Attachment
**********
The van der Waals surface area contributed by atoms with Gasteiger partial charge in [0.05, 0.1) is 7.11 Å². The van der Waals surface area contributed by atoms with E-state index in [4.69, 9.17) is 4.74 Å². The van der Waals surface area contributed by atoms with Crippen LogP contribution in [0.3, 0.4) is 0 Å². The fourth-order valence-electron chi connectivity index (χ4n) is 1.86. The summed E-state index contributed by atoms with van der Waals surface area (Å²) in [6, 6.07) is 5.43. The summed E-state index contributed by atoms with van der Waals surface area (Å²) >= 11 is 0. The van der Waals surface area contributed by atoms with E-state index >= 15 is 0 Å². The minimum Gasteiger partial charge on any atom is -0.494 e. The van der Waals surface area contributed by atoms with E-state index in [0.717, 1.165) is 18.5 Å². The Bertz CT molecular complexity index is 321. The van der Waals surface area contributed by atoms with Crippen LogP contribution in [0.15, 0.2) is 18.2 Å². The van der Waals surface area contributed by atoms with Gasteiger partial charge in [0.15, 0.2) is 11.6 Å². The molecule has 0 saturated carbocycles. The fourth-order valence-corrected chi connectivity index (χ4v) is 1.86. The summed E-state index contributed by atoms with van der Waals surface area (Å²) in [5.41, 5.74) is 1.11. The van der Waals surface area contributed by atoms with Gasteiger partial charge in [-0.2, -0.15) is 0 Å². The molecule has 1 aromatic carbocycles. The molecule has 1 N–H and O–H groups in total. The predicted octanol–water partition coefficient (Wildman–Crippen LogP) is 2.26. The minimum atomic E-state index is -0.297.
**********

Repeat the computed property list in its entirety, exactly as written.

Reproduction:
The van der Waals surface area contributed by atoms with Gasteiger partial charge in [0.05, 0.1) is 7.11 Å². The van der Waals surface area contributed by atoms with E-state index in [4.69, 9.17) is 4.74 Å². The van der Waals surface area contributed by atoms with Crippen LogP contribution in [0.3, 0.4) is 0 Å². The fourth-order valence-electron chi connectivity index (χ4n) is 1.86. The summed E-state index contributed by atoms with van der Waals surface area (Å²) in [6, 6.07) is 5.43. The summed E-state index contributed by atoms with van der Waals surface area (Å²) >= 11 is 0. The van der Waals surface area contributed by atoms with E-state index >= 15 is 0 Å². The minimum Gasteiger partial charge on any atom is -0.494 e. The van der Waals surface area contributed by atoms with E-state index in [0.717, 1.165) is 18.5 Å². The Bertz CT molecular complexity index is 321. The van der Waals surface area contributed by atoms with Crippen LogP contribution in [0.15, 0.2) is 18.2 Å². The van der Waals surface area contributed by atoms with Gasteiger partial charge in [0.15, 0.2) is 11.6 Å². The molecule has 0 saturated carbocycles. The fourth-order valence-corrected chi connectivity index (χ4v) is 1.86. The summed E-state index contributed by atoms with van der Waals surface area (Å²) in [5.41, 5.74) is 1.11. The van der Waals surface area contributed by atoms with Gasteiger partial charge in [-0.2, -0.15) is 0 Å². The molecule has 1 aromatic carbocycles. The molecule has 1 N–H and O–H groups in total. The predicted octanol–water partition coefficient (Wildman–Crippen LogP) is 2.26. The minimum atomic E-state index is -0.297.